I recently made plans to take an open-water course with my fiancé, but I have asthma and am worried about whether it is safe for me to dive. I do a great job managing my condition in my daily life, but I know that scuba diving carries its own medical considerations. What should I know before I start scuba diving with asthma?
You’re not alone. A huge percentage of the questions we receive at DAN concern scuba diving with asthma. As a chronic lung disease in which the breathing tubes (bronchi) narrow in response to various stimuli — including cold air, exercise and other atmospheric irritants common to divers — asthma understandably poses a risk for people wanting to breathe compressed gas underwater. The primary concern for asthmatic divers is suffering an asthma attack while diving.
Dangers to Divers
All divers experience reductions in breathing capacity due to the effects of immersion and higher gas density in the water. At 33 feet below the surface, for example, the maximum breathing capacity for a healthy diver is only 70 percent of what it is at the surface; at 100 feet, breathing capacity drops to approximately 50 percent. Having asthma further decreases the amount of air you can move through your lungs. Therefore, divers with asthma may not be able to accommodate the increased breathing requirements demanded by exertion.
It is also possible for gas to become trapped in the lungs during ascent, which can result in lung rupture and cause arterial gas embolism (AGE) or pneumothorax (collapsed lung). Still, divers with well-controlled and properly treated asthma are not necessarily at increased risk for AGE.
You should also be aware that factors underwater can trigger or worsen attacks (exercise, cold air, sea water, etc.), and it can be difficult or impossible to stop exercise to catch your breath during a dive — similar to how it feels during a cold, early-morning run.
Historically, diving medicine physicians advised against any diving with asthma. However, in 1995, the Undersea Hyperbaric Medical Society (UHMS) proposed more liberal guidelines in which the risk of diving could be considered acceptable for certain divers under certain conditions. Two key qualifications for diving candidates with asthma include ensuring that the asthma is of a mild nature and that treatment is working well enough to prevent an acute attack while underwater or on the surface. Following that, it is crucial that anyone with asthma consults with a doctor trained in diving medicine prior to diving.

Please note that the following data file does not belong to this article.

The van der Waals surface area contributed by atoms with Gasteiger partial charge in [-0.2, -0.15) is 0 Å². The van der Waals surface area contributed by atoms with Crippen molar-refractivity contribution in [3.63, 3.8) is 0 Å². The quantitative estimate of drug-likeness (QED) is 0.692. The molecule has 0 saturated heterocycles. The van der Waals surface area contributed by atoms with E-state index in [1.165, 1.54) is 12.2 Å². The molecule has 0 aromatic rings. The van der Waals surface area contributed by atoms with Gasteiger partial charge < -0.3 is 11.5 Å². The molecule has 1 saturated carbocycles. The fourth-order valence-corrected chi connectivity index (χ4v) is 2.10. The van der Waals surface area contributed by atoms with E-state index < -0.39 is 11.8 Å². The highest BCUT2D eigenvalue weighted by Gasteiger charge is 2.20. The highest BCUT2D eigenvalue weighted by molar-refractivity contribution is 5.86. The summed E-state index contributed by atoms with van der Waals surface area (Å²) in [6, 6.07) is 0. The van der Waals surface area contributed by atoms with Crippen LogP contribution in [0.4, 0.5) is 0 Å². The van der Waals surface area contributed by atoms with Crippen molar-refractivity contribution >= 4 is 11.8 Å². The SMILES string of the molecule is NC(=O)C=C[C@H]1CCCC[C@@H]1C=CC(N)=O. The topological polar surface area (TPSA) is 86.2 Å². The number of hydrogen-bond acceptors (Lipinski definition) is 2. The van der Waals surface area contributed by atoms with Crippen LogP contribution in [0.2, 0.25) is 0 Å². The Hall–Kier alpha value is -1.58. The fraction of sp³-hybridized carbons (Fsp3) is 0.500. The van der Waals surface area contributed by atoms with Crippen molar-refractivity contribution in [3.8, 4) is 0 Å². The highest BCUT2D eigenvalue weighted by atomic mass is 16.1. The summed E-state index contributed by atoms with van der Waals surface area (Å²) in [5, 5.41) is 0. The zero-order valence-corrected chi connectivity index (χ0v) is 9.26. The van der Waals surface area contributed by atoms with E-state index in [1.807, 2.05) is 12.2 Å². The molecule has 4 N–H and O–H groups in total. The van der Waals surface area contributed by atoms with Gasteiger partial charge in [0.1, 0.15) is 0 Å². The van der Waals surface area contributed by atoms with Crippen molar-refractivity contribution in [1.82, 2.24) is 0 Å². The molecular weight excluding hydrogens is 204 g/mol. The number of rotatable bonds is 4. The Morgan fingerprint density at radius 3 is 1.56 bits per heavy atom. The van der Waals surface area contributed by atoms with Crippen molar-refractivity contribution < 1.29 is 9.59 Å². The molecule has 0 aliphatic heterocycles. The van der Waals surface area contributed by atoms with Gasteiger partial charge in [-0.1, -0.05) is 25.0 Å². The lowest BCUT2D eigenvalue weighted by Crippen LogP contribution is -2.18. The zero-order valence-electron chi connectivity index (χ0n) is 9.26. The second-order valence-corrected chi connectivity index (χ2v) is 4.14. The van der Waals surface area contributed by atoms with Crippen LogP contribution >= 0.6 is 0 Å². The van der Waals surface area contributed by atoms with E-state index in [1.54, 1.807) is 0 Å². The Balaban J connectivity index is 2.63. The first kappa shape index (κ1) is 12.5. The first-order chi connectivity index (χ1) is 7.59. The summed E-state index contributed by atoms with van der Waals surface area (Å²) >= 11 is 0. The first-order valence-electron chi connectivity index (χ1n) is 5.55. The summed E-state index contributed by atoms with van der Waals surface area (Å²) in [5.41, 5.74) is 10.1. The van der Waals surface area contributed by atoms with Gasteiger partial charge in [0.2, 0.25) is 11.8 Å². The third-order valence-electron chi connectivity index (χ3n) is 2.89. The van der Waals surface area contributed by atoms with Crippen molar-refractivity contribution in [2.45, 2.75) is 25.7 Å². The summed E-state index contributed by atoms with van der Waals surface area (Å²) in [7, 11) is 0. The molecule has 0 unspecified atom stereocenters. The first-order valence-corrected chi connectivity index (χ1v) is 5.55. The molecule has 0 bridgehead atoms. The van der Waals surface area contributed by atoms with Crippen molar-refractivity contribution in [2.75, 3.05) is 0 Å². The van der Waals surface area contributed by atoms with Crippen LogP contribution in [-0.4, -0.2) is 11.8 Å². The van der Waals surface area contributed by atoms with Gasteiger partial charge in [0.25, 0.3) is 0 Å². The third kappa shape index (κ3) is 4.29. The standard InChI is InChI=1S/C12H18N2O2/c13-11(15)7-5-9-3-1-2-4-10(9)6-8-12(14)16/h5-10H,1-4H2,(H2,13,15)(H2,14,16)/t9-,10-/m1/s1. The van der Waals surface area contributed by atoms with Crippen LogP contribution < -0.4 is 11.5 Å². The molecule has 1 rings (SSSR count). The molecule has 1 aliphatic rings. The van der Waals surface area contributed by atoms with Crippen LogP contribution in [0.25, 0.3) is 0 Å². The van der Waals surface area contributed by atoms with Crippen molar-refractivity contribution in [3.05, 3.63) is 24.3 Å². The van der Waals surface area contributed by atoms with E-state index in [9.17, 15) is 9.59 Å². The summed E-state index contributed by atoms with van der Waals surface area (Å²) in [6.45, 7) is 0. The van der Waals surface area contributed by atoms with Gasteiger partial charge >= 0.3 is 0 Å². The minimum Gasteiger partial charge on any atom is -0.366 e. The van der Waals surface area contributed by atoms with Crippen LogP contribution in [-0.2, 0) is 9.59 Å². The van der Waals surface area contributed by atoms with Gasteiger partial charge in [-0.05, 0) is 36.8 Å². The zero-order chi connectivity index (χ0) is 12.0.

Every individual and every case is different. When you find a doctor trained in dive medicine, you will need to work together to tailor your asthma action plan to the demands of diving. Certain anti-inflammatories, bronchodilators and other beta-agonists may relax your bronchial muscles, reduce swelling and mucus production and open up airways enough for you to dive with relative safety. People whose asthma is well controlled may lead normal lives that include exercise, and they are less likely to experience an asthma attack while diving.
You mentioned that you will be learning to dive with your fiancé, who should be trained to recognize and respond to an attack. You must also notify your divemaster and your group about your condition and explain what to do in case of emergency. Lastly, you need to prepare yourself for the possibility that you may need to call off a dive if you are having any problems. By the time you get in the water, you should be able to assure your fellow divers that they can breathe easy knowing you’ve taken the proper precautions.
For more dive-training and safety recommendations and tips, visit the Training, Safety and Health section of our website.
For more information, visit DAN.org/Health.